Daniel Newman: I tell you what, I have been not reading the comments lately, especially when I’ve been writing any articles that challenge anything Apple does. But Chad, I think a lot of comments on the Internet are just pure waste. I think quality filters are important and I’m not sure if a complete hiding … but you know what, it’s giving people choice. You want to read the comments, do it at your own risk. So Fred, very interesting.

All right, so let’s talk about our tech byte section. And this one is sort of an interesting one. Samsung, another client of ours, someone we work with is, is going to be the honorary tech bytes of the week. I’m going to preface this by saying I’m on the fence. So the Samsung Galaxy Fold a highly popularized device from this year’s Mobile World Congress a foldable phone, a much better looking device than I envisioned it being. However, the early tests have gone out so sites like The Verge and TechCrunch, and the big journalists have gotten them, some of the analysts have gotten them. Our friend and advisor Patrick Moorehead got one. He’s been tweeting and sharing and Facebooking about it all week with great admiration. But an article did come out on The Verge that Samsung couldn’t be too pleased with, which was basically Galaxy old review, broken dream.

And I think when I actually pulled up the article itself, it was, don’t buy one. It was something like that, that came up. A lot of problems with the devices, Olivier, is this your moment to say you told us so?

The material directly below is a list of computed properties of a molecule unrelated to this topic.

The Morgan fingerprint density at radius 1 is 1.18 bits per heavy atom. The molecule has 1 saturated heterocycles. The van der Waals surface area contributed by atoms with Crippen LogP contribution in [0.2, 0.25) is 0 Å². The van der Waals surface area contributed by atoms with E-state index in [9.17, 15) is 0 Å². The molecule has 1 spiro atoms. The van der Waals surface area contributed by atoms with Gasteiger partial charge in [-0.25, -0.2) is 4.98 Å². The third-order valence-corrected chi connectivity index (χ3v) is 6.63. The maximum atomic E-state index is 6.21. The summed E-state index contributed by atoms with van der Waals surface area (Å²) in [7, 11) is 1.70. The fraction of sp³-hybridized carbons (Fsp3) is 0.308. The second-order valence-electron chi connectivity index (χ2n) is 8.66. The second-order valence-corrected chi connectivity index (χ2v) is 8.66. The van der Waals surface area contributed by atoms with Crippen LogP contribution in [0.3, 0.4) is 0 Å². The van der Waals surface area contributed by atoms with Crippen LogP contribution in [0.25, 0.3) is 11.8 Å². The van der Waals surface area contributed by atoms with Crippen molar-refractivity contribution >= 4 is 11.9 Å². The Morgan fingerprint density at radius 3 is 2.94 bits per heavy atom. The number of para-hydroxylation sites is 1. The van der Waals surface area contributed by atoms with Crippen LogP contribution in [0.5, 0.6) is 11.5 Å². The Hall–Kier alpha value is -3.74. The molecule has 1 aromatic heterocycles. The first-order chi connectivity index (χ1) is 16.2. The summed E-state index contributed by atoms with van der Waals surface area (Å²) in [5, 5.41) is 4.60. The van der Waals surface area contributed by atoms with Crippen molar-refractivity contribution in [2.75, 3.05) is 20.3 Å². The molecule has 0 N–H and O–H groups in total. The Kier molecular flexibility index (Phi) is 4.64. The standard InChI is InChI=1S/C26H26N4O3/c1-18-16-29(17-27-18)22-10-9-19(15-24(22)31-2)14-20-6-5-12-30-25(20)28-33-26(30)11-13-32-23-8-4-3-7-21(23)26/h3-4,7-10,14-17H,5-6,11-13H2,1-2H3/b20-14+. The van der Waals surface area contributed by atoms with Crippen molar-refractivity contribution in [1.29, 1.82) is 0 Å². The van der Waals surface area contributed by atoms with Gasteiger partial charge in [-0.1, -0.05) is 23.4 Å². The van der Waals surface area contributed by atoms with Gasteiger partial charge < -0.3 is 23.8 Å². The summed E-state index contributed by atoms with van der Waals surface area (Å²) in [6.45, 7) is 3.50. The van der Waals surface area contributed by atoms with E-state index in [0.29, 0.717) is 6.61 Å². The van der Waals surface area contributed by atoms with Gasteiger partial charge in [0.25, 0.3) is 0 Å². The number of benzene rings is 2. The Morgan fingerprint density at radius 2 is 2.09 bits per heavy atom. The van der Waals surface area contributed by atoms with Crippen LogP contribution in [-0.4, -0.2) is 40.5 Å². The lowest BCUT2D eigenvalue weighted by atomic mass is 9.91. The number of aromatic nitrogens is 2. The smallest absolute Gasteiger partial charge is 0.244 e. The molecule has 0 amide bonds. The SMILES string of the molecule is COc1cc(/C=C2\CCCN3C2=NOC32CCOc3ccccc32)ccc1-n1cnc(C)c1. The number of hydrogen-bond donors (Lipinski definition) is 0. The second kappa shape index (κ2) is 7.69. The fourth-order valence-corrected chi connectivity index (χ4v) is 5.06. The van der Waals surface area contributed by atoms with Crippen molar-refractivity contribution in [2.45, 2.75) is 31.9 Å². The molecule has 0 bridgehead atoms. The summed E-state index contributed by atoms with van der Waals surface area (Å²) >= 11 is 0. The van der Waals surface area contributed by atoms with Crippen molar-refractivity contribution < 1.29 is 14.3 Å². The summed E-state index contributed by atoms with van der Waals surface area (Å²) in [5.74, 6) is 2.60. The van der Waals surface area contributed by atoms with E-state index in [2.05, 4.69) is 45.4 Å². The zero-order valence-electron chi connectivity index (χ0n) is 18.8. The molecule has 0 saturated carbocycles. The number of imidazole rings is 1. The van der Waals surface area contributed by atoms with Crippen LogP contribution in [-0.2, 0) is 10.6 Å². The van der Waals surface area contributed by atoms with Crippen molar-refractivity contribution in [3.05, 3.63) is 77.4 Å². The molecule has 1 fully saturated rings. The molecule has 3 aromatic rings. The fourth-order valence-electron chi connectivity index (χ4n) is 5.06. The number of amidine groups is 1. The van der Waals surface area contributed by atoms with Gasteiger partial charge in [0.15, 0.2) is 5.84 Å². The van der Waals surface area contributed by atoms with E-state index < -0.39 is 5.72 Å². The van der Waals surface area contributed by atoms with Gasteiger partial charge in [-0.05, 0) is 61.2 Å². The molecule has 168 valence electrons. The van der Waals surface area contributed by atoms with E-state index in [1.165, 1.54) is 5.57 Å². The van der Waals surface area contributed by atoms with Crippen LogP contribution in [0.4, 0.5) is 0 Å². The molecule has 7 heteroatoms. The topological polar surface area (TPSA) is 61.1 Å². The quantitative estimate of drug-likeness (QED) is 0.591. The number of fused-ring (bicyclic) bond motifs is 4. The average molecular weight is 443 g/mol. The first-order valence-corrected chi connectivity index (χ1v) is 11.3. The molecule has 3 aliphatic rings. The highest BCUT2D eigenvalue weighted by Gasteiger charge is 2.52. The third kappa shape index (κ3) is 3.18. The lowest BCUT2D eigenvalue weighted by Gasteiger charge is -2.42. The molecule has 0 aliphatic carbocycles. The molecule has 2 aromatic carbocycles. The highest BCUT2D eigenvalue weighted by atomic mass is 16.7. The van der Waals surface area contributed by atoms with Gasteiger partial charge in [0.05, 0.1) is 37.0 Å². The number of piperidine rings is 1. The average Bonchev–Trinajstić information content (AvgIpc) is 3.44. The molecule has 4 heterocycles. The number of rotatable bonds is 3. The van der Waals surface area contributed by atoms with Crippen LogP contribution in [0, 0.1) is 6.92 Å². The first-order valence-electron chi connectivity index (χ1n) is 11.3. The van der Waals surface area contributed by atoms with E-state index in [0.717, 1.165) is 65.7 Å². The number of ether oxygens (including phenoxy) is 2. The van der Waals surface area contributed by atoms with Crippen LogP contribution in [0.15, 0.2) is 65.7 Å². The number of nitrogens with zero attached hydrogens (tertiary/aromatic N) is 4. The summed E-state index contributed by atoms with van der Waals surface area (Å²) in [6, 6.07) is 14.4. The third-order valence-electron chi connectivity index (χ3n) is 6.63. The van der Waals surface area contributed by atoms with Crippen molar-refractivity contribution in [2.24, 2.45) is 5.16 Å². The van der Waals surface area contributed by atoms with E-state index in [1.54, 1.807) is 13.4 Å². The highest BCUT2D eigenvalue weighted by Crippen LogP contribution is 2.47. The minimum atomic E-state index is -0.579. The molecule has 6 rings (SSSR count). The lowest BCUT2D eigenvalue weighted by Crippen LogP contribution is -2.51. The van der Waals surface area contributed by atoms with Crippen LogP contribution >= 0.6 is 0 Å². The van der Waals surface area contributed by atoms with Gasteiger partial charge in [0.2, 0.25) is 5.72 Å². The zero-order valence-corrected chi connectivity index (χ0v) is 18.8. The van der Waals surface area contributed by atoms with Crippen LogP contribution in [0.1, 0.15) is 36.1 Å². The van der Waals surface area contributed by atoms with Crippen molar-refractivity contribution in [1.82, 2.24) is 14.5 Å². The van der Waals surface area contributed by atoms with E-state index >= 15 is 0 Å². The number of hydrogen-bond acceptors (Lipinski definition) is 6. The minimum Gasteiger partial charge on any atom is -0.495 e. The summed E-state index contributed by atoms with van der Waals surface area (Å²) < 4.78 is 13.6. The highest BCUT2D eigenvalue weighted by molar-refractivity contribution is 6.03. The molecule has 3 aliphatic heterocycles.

Olivier Blanchard: No, no it’s not. Actually I mean, I’m actually kind of bullish on folding phones because once I realized that they’re not actually folding phones, they’re unfolding phones, that double as tablets. They’re not a gimmick. I used to think they were a fad. I think they’re actually going to be very helpful and I think they’re actually a threat to tablet makers because they’re going to work. It’s just right now maybe a little soon. It’s the first generation, the first generation of a new technology or a new application of technology isn’t always on point. And it seems that Samsung has a little bit of egg on face this week. Because almost simultaneously, some of the reviewers and tech editors from Quartz, CNBC, The Verge, and Bloomberg Tech, all had problems with their review models pretty much at the same time, and only after about 48 hours.

And I follow this guy who’s I think the tech editor for Quartz on Twitter, his name’s Mike Murphy, he’s actually a really good follow. And he seemed to be the first one to track this and to notice that everybody was having … Well, not everybody but a lot of kind of highly followed, highly respected technology journalists were having various types of quality issues with their review bottles, and I think that his was actually one of the screens started blinking on and off, it looked like a strobe light and I don’t think he was the only one. So Samsung appears to be going forward with their release. But I think it’s probably going to hurt their sales initially because everyone is wondering, am I really going to have a faulty phone that has quality issues and especially for that price? It’s somewhere between 1500 and $2,000, is it really worth it to spend that kind of money on a product that might fail on me very quickly.